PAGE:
Unicorn Winery, Gray Ghost, and Narmada Winery). Named after the nearby yippie-dominated town of "Little" Washington, VA, this winery has none of the pricey pretention of the town of its namesake. In fact, the owners are incredibly down to Earth people, serious about their new venture, eager to talk about their plans and their wines, and happy to have their guests enjoy their mountain vistas from an assortment of multi-colored Adirondack chairs scattered along their numerous hillsides. What makes their winery unique is their "Dirt Road Wine Club." They wanted to bring something different to the Virginia winery experience, so they dispatch their sommelier Andrew to other states to seek out small batch wineries (and not just nearby states, although he was in North Carolina visiting vineyards when we visited).
Their goal is to bring these wines, which you cannot find in even the best wine shops in Virginia, to the Commonwealth. They offer what appeared to be random samples from their extensive "Dirt Road Wine Shop" when we visited; they change their offerings each day. We tried a semi-dry riesling from Michigan, which seemed very dry to us despite its location in the middle of the dry--sweet scale on the back of the bottle. Next was an interesting, very dry, and perfect summer rosé from Italy, followed by a crisp chardonnay from Long Island, and finally a pineapple and passion fruit wine from Hawaii - no grape base. We thought we would have to spit this wine out, but served on ice cubes, it was very refreshing, not as sweet as it could have been, and tasted a bit like a vineyard version of a pina colada. On their racks are wines from up and coming grape-growing states like Idaho and Arizona, as well as some international offerings from smaller vineyards in Austria, New Zealand, and Spain. You can literally travel around the globe with their wine options. As for their own wine, they have two chardonnays they love to serve back to back, in paper bags, during the tasting process. They call it the "fork in the road" tasting, and ask guests to pick which one is aged briefly in oak, before returning to steel, and which is aged completely in steel (the owner and winemaker is not a fan of what he calls "Parkay buttery wine from California").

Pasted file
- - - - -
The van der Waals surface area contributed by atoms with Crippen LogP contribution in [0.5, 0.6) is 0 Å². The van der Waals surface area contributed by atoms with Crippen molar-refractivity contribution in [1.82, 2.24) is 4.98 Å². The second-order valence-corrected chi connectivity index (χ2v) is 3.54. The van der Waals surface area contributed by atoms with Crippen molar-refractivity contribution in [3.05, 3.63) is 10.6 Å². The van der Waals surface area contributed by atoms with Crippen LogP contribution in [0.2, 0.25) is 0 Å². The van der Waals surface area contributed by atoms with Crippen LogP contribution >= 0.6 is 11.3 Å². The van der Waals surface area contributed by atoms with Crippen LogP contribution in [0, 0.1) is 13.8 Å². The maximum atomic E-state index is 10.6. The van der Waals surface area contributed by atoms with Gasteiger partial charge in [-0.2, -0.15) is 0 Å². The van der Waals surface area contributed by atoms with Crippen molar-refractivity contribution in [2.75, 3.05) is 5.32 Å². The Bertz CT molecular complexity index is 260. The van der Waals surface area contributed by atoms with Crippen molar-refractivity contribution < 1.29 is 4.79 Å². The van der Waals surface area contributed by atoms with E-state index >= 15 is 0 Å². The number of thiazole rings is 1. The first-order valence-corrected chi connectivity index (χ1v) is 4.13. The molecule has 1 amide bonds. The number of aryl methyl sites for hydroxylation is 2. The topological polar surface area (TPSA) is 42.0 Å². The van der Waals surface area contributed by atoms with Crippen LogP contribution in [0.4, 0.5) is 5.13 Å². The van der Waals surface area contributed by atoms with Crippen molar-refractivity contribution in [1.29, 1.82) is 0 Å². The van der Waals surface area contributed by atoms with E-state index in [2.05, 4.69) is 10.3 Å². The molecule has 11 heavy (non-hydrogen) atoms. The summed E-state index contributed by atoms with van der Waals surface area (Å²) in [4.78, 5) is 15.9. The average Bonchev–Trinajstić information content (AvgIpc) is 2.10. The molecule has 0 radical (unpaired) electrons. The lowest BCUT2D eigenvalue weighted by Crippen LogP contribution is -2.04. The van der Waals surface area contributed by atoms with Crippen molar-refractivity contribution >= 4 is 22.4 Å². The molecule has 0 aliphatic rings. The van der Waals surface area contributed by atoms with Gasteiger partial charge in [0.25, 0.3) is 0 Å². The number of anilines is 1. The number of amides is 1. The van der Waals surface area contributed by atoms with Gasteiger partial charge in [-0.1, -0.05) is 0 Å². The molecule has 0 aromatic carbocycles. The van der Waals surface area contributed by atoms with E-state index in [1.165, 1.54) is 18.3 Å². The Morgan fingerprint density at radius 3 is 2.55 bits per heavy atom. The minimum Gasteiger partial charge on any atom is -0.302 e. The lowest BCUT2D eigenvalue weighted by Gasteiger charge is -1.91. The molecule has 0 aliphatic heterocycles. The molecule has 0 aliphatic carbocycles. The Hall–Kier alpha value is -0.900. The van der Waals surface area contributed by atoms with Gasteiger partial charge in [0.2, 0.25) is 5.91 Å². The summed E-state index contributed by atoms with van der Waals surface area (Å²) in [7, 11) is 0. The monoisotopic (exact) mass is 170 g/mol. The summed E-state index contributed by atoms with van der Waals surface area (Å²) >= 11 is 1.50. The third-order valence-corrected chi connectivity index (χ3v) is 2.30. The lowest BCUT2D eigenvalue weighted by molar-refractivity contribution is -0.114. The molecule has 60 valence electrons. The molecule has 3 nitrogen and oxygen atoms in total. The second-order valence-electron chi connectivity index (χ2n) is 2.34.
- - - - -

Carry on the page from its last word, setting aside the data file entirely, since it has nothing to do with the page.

In the end, we picked the pure steel variation as our favorite, and it was so crisp it had effervescent bubbles - the true sign of a bone dry wine. Little Washington also makes their own red, something called "George" (an appropriate name given their location). It's a smooth, soft tanins blend of Merlot and Cab Sauv. They have no highway signs yet - they just opened several months ago. But keep a keen eye out for this spot on the way to Skyline Drive or Luray Caverns (or Gadino Cellars, which is about a quarter mile down the road from Little Washington Winery.)